1. Match your horse’s diet to his individual energy needs. Feed only as much high-energy concentrate as necessary.
2. When extra energy is required or your horse is losing weight, feed oats or a low-starch commercial mix fortified with up to two cups of vegetable oil.
3. Make corrective changes to his diet gradually to reduce the likelihood of digestive distress.
4. To prevent him from bingeing, keep all high-energy feeds doubly secure. Place them in closed containers behind a horse-proof feed-room door.
5. Limit access to lush pasture, particularly when it is emerging in the spring or recovering after drought. Gradually introduce horses unaccustomed to turnout: Begin with 15 minutes of grazing a day, then build up to the desired turnout time over the next several weeks. If your horse is overweight, a cresty easy keeper, has had laminitis in the past, or is otherwise susceptible to the condition, consider muzzling him when you turn him out on lush pasture.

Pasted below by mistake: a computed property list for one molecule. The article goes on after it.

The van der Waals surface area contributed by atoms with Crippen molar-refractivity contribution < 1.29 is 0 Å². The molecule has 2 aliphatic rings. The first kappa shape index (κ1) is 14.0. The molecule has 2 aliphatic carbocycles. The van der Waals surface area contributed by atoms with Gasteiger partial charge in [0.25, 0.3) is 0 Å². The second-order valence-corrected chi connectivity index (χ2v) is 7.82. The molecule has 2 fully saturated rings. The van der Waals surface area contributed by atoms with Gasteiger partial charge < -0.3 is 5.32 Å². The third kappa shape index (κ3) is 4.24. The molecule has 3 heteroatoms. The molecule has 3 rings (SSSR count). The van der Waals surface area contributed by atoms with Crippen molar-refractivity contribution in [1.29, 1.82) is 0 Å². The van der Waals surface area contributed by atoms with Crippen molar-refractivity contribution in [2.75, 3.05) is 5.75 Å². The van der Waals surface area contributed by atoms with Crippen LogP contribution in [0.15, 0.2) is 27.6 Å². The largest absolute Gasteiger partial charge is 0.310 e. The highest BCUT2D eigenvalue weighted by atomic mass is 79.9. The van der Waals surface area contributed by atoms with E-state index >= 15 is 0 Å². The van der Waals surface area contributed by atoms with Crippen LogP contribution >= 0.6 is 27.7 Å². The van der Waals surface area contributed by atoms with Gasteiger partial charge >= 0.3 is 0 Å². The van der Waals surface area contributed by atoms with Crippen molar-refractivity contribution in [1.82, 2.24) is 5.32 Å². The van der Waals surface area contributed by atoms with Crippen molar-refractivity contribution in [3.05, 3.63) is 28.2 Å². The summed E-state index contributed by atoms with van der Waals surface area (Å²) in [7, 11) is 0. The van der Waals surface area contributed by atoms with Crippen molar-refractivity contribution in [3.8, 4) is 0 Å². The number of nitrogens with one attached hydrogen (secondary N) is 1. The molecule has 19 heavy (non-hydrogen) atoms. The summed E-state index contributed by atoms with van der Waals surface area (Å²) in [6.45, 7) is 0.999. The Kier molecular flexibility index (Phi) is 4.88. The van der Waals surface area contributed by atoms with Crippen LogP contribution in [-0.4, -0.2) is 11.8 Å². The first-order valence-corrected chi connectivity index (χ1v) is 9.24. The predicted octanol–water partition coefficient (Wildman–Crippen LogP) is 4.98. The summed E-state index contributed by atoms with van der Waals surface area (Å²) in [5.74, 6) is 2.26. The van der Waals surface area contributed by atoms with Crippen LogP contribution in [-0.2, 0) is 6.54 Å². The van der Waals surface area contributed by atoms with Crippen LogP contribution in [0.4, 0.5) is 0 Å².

6. Offer quality grass hay tested for starch and sugar. Avoid clover and alfalfa as pasture and hay for susceptible horses.
7. Prevent systemic illness that can lead to laminitis through regular deworming, vaccinations and other routine health maintenance.
8. Have his hooves trimmed regularly.
9. If your horse is lame, support the opposite “good” foot as well as the one with the problem to reduce the risk of the sound limb developing mechanical laminitis.
10. Avoid long gallops over extremely hard ground, which can subject your horse’s hooves to excessive concussion.
This article appeared in the April 2007 issue of EQUUS magazine.